“With two-thirds of a season’s worth of inconsistent performances as evidence, it is a fair question to wonder how much is being done by Giovanni Savarese and his staff to address Portland’s consistent issues effectively. The problems are clear and they’ve been clear for some time now.”
I wasn’t sure Portland’s issues could be rectified by the current regime. I thought the season was just about lost and I think most Timbers fans thought the same.
But the Timbers themselves didn’t think so. Since that 3-1 loss, the Timbers rattled off a 10-3-1 record, which included notching a +16 goal differential over that period. More importantly, the types of performances they put in were industrious, determined and marked by some pretty dang good sequences of play.
I know I’ve written some version of the above paragraph a lot over the past few months but it bears highlighting: the Timbers revived their season with authority from September until now. Not only did this team right the ship enough to make the playoffs, but did so in fairly strong standing and convincing fashion.
Of course, it might not mean anything by the end of this year. We could be here two weeks from now lamenting how Portland couldn’t shake their bad habits and fell flat on their face at home in the playoffs (we’ve seen it before!).
But for now, it’s worth it to give credit where credit is due. Giovanni Savarese and company pulled things together when times were rough and the group collectively fought their way back to close out a tough regular season.
And now the season that matters, the one that can net a trophy, comes next.
Stats, Stems, and Leaves
- Jaroslaw Niezgoda has scored on 43% of his shots this year.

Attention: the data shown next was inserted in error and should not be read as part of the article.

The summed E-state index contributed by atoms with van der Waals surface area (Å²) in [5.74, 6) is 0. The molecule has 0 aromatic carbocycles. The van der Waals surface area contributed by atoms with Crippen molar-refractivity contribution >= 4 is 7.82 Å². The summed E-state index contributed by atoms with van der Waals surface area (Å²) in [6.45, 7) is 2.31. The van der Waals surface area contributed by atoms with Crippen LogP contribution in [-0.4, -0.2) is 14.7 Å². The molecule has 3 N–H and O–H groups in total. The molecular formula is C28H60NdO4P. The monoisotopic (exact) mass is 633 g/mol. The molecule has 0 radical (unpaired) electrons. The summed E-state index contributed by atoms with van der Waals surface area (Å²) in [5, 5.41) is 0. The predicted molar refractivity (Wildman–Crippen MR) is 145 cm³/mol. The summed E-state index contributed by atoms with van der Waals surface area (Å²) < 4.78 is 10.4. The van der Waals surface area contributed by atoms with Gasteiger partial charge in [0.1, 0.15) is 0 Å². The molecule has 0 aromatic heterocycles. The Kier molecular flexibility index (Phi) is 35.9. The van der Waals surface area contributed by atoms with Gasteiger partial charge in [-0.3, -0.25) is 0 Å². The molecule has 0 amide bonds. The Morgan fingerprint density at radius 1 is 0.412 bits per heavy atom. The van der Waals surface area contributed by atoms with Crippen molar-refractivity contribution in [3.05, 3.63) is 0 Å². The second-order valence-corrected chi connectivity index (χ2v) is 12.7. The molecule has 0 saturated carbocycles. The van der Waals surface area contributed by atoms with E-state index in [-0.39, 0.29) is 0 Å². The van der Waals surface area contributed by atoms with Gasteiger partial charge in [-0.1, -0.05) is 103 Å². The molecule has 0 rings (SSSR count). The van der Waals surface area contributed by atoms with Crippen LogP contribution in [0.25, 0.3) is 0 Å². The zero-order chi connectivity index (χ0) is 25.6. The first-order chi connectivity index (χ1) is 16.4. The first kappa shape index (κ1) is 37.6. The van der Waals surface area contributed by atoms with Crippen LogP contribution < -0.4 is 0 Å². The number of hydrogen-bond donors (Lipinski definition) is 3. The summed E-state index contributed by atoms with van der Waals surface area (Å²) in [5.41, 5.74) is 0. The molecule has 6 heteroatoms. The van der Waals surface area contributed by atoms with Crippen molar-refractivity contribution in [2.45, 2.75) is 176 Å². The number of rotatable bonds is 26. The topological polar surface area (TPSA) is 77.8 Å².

- Sebastian Blanco has recorded his highest tally of goals since 2018 while playing less than half of the minutes he did that year.
- Among Western Conference playoff teams, the Timbers finished tied for the highest number of wins (17), and have the second-highest number of losses (13, second only to 14 losses of RSL).
- Austin ended the match on Sunday with 0.5 expected goals, according to FBref. It’s the lowest xG the Timbers have held an opponent to at home all year.
Moment in the Shade
There was too much Good Timbers Stuff (™) from this past week, so here’s a good ol’ hat trick of end of regular season high notes:
- Santiago Moreno had maybe his best ever game in a Timbers shirt. His movement off the ball appears to make him a key fit for the counterattacking scheme and he continues to look dangerous with the ball at his feet. He’s going to be an X-factor off the bench (or maybe even starting) in the playoffs.
- An unsung hero of the backline? Dario Zuparic. Portland’s Croatian center back has been a mainstay in the defense and has quietly turned in a series of solid shifts. His game against Austin was perhaps one of his best yet. He anchored a backline that barely let Austin get a whiff of the goal until garbage time.
- THE YEAR OF DAIRON ASPRILLA, now with a well-deserved belt:
Side note: if Asprilla scores another bicycle kick in the playoffs, the team name must be changed to “Dairon Asprilla FC”. Them’s the rules.